Alvin Y. H. Cheung. The Hong Kong Election: What Message Does it Send to Beijing?

September 4, 2016.

Associated Researcher Alvin Cheung was featured in a ChinaFile Article entitled, "The Hong Kong Election: What Message Does it Send to Beijing?"

"The rise of a younger generation of politicians in Hong Kong that David Schlesinger refers to is certainly an important phenomenon. But the more insidious message of the LegCo elections—and the one that the Hong Kong Central Government and Beijing are more likely to take to heart—is how vulnerable Hong Kong’s civic institutions are to manipulation.

The saga surrounding the exclusion of “localist” politicians from candidacy—explained in detail by my colleagues at the Progressive Lawyers’ Group—is the most widely-known example. The Electoral Affairs Commission’s last-minute addition of a “confirmation form”—and the exclusion of candidates who signed these forms on the basis that their declarations were not “genuine”—cannot be seen as anything but a ham-fisted attempt to exclude political “undesirables” from the ballot. As Reuters later revealed, the Hong Kong authorities’ exclusion of six politicians from LegCo candidacy was the result of political pressure from Beijing. Any legal challenge to the exclusions is likely to take years to resolve.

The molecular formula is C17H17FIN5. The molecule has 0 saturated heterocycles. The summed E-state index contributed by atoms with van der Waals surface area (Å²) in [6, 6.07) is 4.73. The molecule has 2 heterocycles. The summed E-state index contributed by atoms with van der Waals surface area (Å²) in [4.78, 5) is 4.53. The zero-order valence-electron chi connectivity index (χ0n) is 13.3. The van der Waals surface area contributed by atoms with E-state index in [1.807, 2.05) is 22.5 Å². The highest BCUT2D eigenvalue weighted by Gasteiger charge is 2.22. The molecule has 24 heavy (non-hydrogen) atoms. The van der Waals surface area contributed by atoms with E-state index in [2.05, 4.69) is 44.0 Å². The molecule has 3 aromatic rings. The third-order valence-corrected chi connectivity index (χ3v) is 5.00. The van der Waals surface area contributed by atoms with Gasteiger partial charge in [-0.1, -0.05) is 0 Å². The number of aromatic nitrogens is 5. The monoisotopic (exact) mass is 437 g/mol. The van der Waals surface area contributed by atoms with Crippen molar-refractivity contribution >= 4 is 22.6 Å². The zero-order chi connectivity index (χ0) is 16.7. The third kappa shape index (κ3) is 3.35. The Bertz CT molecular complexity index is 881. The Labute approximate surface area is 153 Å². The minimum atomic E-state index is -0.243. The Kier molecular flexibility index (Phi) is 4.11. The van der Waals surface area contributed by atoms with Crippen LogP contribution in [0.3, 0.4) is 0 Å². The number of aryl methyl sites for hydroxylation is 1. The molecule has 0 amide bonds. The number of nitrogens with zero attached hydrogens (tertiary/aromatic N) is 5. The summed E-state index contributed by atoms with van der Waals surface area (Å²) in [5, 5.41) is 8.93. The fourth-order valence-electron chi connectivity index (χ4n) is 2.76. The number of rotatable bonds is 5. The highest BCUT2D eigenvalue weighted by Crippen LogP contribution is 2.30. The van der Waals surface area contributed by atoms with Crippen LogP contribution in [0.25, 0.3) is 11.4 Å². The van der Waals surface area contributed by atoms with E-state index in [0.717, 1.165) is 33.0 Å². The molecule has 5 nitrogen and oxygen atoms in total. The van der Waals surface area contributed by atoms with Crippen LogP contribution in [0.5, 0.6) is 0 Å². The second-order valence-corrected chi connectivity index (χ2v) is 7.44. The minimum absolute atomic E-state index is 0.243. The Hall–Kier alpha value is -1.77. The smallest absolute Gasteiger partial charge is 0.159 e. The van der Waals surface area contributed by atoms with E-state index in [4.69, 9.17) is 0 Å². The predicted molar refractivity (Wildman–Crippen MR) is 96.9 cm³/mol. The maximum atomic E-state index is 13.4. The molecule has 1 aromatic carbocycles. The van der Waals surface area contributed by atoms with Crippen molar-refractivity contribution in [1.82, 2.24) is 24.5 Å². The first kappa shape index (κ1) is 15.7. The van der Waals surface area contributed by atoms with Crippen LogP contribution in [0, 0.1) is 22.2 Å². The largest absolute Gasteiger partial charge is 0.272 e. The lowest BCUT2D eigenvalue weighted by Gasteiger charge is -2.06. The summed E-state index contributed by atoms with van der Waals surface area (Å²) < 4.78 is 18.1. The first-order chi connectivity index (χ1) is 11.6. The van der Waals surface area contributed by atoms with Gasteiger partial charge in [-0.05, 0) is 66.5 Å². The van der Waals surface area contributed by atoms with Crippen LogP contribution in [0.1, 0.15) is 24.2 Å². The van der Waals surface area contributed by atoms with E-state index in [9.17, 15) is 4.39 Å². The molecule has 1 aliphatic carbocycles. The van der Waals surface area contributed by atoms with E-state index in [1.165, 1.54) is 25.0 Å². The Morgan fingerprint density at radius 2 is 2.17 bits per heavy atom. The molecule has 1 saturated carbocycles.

Other examples abound. The 2016 elections were marred by accusations of voter fraud, including in “functional constituencies”—the statutorily designated special interest seats that have been a major obstacle to meaningful electoral reform. Former Law Society President Junius Ho publicly thanked the Beijing government’s Liaison Office for its support, and former Secretary for Security Regina Ip is suspected to have paid a visit to the Liaison Office shortly after her own victory. (Support from the Liaison Office is forbidden under Article 22 of Hong Kong’s Basic Law.) More ominously, one of Ho’s opponents, Liberal Party member Ken Chow, dropped out of the race after individuals “from Beijing” threatened him and his close friends at a meeting in Shenzhen.

A sensible administration in Beijing would recognize this year’s Legco results as a warning that they have interfered too much with Hong Kong. Unfortunately, Chief Executive C.Y. Leung’s blasé reaction, and the all-too-predictable “resolute opposition” to pro-independence legislators from the Hong Kong and Macao Affairs Office, suggest that Beijing has concluded it has not interfered enough."

Read the entire article here.